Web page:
Time for a Cloud Center of Excellence

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In the coming years, double-digit growth rates are expected in terms of investments into the public cloud and IaaS. Many businesses will take the plunge in the foreseeable future or increase existing investments in the public cloud. But how do you, as a business, ensure that a migration to the public cloud runs smoothly and in a structured manner? The Cloud Center of Excellence (CCoE) more and more often appears to be the answer to this question. And rightly so.

Setting up a CCoE, a best practice for facilitating a successful cloud adoption, is in fact a must for companies that know that they need to make the transition to the public cloud, but don’t know how. The CCoE initially started as a technical framework, it is now growing into a control centre from which the IT department can implement, supervise and manage its cloud projects operationally. CCoE enables control, so that matters such as security, compliance, performance and cost control can be successfully managed. But where to start?

First steps

For successful adoption of the cloud, businesses must have a CCoE at the earliest possible stage to create internal support. A lot will change within a business, and support will determine the success of the cloud strategy, not only in terms of technology and skills but also in terms of culture change and community building. It is crucial to agree about the CCoE becoming a central body for making decisions, implementing the strategy, directing, setting policy and promoting best practices. A cloud architect would then have a key role in all of this.

Three pillars

Gartner distinguishes three important features of the Cloud Center of Excellence:

  1. Brokerage
    The CCoE acts as an internal cloud service broker. Therefore, the right people and resources must be deployed within the CCoE to support the business in choosing, integrating, and adapting cloud solutions. The CCoE provides knowledge and expertise on cloud provider solutions, standards and recommendations for the cloud architecture, and determines the processes for working with cloud providers within the business. In addition, the CCoE has knowledge of the wider cloud market and the solutions that may be of interest in the future, ensuring future-proof cloud adoption at all times.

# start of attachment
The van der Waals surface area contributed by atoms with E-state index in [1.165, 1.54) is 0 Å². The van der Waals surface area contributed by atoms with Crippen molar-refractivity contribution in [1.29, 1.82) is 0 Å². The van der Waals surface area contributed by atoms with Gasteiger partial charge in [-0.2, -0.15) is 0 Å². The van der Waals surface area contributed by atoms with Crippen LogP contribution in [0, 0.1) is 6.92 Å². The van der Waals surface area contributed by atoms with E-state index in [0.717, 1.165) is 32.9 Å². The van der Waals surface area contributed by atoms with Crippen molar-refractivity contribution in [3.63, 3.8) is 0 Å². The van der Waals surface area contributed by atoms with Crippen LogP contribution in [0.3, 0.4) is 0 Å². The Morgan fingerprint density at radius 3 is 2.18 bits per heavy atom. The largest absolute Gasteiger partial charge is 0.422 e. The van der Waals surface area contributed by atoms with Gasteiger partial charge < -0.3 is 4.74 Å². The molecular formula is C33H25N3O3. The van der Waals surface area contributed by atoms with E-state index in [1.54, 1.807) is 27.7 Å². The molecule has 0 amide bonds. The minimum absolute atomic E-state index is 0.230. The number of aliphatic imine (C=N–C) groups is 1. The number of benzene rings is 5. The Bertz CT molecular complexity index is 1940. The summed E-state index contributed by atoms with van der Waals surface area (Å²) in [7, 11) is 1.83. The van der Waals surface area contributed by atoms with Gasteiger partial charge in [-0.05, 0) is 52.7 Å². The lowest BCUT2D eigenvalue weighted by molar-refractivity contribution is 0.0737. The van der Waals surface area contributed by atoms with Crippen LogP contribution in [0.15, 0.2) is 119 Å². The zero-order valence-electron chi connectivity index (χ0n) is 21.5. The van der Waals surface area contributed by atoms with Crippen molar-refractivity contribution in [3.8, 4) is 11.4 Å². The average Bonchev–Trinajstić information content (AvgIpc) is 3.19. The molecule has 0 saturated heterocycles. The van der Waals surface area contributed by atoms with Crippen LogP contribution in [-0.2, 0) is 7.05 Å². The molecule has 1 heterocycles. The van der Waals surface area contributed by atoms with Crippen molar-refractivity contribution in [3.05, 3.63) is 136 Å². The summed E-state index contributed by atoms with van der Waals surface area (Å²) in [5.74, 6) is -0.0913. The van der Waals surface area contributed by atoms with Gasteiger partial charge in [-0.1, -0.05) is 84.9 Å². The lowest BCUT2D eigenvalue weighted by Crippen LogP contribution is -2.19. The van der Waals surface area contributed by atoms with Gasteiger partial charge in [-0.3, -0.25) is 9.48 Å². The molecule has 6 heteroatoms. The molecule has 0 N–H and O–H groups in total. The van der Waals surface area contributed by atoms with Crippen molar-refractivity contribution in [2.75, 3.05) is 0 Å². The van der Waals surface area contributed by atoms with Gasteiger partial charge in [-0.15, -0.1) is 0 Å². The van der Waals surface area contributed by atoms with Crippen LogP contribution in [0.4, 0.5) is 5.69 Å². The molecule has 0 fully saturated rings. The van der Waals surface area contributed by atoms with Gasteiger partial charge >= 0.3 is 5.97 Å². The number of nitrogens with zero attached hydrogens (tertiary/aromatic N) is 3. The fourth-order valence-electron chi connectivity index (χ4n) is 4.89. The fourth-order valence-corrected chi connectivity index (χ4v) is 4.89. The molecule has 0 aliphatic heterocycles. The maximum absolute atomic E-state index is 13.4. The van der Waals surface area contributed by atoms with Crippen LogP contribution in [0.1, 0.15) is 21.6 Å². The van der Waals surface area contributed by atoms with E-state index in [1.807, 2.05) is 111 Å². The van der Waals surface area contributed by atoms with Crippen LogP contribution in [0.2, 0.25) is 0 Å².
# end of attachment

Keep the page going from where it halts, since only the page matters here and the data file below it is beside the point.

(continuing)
2. Governance
    Within the CCoE, governance plays a crucial role beyond simply ‘keeping control’ and managing costs. It is also about providing guidelines that advocate good practices and point out the risks, and guardrails to prevent things from going wrong, even if someone would intentionally make a mistake. The implementation of business-wide policies and associated measures are then important.
  3. Community
    The CCoE also plays an important role in supporting businesses in adopting the cloud and can ensure that there is more support within businesses for the journey to the cloud. For example, the CCoE is responsible for setting up a virtual community, the Cloud Community of Practice (CoP). By setting up a CCoE, a business ensures that knowledge can be shared, information is available centrally, and the right stakeholders are involved.

In recent years, a proliferation of applications and a ‘spaghetti architecture’ have emerged within many businesses. More and more businesses have switched to a more distributed development model and accept that ‘citizen developers’ are active. Due to a lack of governance, every department can build and use (cloud) applications to their heart’s content. As a result, cloud adoption within the IT business unit sometimes goes faster than the central IT department is prepared to support. The result: a total lack of central management of ad hoc cloud projects and a sharp increase in shadow IT.

Take back control

How can the IT department (re)take control? The business is currently crying out for a tool that allows for the central IT department of mid-sized enterprise organisations to implement the cloud strategy. The CCoE offers a solution. Within many businesses, the cloud journey has not been successful (yet). For example, after the migration, the environment ends up not being fully compliant, too expensive or unable to meet expectations with regard to flexibility and scalability. The CCoE is a tool that can also play a crucial role in meeting the requirements with regard to security, compliancy and costs.

The success of the CCoE ultimately depends on its mandate and the support it receives from the CIO. In addition, it is important that the guidelines provided by the CCoE are realistic with regard to the available resources and skills. It is about what is practically feasible, and not about what the ideal situation should be. Finally, the existence of the CCoE does not necessarily mean that the business will automatically come up with cloud projects.

The predicted growth rates of the public cloud show that many hands will be needed in the coming years to lighten the work on cloud migrations. The time has come to start setting up a CCoE. After all, developments are moving at lightning speed. Right now, businesses focus on the cloud migration itself. However, it is expected that in a number of years’ time there will be much more attention for low-code and data-related projects that will have to run within the cloud environment. The sooner a CCoE is set up, the better this changing situation can be anticipated. In this way, the IT department also takes control in the long term and prevents their cloud approach from remaining ad hoc in nature.

This is a contribution submitted by Mirco Wienen, CTO at Sentia. Through this link you will find more information about the possibilities of the company.